Grenfell Tower Fire: Theresa May apologizes for government response in Parliament speech


In an address before Parliament, U.K. Prime Minister Theresa May on Wednesday took responsibility for the government's poor response to the deadly Grenfell Tower fire.

"Let me be absolutely clear," May said in her speech, according to Guardian reporter Peter Walker. "The support on the ground for families in the initial hours was not good enough. People were left without belongings, without roofs over their heads, without even basic information about what had happened, what they should do, and where they should seek help."

May spoke before Parliament following Queen Elizabeth II's Queen's Speech, a traditional address laying out the government's intentions before a new session of the U.K. Parliament begins.

"That was a failure of the state, local and national, to help people when they needed it most," May said during her remarks. "As prime minister, I apologize for that failure, and as prime minister I've taken responsibility for doing what we can to put things right."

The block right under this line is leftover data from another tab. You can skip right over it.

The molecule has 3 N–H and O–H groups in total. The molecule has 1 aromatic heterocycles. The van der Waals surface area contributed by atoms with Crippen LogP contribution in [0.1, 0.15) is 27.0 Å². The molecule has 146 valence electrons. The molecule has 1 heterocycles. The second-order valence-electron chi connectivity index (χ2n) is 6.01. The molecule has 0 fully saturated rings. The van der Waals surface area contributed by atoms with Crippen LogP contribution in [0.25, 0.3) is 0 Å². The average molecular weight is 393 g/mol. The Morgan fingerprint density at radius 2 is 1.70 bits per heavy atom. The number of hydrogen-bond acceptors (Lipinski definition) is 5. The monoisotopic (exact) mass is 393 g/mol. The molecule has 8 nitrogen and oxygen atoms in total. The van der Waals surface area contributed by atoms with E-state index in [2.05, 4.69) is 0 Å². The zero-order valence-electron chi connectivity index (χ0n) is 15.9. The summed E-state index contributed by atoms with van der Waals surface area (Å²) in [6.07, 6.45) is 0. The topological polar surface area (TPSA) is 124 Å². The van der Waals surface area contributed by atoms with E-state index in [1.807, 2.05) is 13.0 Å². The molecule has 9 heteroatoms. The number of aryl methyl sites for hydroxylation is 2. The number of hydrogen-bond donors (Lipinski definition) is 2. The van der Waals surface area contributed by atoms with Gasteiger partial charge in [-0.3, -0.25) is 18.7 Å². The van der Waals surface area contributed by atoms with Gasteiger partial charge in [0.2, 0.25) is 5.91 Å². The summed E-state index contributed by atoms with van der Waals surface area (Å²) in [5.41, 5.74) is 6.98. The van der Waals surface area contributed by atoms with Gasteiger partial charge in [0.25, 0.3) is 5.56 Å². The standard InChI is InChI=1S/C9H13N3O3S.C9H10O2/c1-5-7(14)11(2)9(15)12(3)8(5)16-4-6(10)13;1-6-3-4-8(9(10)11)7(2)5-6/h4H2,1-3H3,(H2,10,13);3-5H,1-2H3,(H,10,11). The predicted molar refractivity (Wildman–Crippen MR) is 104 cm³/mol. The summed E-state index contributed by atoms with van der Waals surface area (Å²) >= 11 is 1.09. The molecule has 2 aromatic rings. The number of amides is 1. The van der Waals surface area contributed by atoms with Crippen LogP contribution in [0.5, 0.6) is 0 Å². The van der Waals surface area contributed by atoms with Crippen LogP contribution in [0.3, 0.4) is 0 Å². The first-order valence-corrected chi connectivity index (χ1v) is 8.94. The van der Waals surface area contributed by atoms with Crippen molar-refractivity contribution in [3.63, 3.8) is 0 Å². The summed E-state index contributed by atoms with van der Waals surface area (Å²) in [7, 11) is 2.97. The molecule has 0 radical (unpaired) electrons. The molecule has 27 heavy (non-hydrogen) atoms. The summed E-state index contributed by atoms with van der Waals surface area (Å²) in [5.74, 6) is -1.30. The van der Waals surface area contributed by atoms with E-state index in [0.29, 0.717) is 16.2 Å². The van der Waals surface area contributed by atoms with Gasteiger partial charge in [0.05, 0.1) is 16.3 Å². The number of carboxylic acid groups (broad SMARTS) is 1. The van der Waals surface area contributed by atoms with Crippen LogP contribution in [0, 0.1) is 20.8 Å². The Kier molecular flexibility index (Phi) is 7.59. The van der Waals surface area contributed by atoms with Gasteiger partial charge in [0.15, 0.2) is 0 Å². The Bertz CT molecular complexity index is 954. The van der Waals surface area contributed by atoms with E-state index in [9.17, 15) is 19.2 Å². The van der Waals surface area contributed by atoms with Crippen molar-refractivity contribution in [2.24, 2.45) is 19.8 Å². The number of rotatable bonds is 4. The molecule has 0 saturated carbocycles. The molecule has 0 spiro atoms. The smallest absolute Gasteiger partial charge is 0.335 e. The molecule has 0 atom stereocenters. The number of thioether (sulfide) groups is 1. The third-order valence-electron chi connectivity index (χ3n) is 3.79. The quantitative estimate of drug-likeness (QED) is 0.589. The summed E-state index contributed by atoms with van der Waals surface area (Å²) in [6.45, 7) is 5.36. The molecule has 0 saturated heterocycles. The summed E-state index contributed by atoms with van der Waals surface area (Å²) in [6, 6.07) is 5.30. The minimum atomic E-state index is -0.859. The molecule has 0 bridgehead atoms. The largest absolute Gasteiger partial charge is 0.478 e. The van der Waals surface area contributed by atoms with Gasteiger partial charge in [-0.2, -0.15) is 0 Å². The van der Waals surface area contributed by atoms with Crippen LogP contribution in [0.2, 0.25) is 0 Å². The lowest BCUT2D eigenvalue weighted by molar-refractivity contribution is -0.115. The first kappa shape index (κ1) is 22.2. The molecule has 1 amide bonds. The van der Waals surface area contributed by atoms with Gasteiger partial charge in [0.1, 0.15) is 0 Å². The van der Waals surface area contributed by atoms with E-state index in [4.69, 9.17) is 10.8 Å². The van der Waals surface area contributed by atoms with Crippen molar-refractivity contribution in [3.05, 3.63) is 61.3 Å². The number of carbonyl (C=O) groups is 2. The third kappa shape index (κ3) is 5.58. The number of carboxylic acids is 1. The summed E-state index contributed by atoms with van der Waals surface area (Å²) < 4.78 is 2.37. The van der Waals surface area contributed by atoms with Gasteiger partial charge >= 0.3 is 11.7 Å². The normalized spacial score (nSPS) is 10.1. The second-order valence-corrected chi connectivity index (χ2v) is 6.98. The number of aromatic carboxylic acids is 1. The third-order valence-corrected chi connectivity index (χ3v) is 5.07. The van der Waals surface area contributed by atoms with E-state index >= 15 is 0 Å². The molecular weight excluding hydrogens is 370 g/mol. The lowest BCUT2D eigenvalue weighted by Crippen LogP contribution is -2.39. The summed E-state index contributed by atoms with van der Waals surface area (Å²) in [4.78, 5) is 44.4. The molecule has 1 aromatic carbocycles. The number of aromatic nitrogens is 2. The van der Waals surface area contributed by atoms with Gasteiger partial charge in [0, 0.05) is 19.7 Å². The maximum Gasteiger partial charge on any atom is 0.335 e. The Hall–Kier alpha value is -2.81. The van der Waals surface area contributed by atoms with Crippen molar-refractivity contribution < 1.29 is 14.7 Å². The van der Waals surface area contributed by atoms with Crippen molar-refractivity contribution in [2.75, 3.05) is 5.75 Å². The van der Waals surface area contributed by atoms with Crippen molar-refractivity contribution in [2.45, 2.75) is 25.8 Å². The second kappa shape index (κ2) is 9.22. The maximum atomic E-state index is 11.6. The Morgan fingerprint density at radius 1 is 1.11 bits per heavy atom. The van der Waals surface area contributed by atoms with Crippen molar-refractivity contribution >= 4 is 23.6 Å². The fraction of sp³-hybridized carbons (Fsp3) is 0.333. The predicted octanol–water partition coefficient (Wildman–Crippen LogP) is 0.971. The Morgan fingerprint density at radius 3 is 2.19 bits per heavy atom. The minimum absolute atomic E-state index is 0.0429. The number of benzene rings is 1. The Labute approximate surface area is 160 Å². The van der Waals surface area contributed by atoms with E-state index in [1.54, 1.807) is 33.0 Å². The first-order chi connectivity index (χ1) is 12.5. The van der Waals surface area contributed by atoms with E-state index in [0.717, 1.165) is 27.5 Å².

May and her Conservative Party peers were widely criticized following the Grenfell Tower fire, which many believe could have been prevented had the local council listened to residents' concerns.

The prime minister was particularly criticized in the immediate wake of the tragedy for refusing to visit the fire's victims. May's leadership has been in question since the Conservative Party's underwhelming results in the country's recent general election.

Seventy-nine people are currently presumed dead or missing following the deadly blaze, which took place in a social housing building in the London borough of Kensington.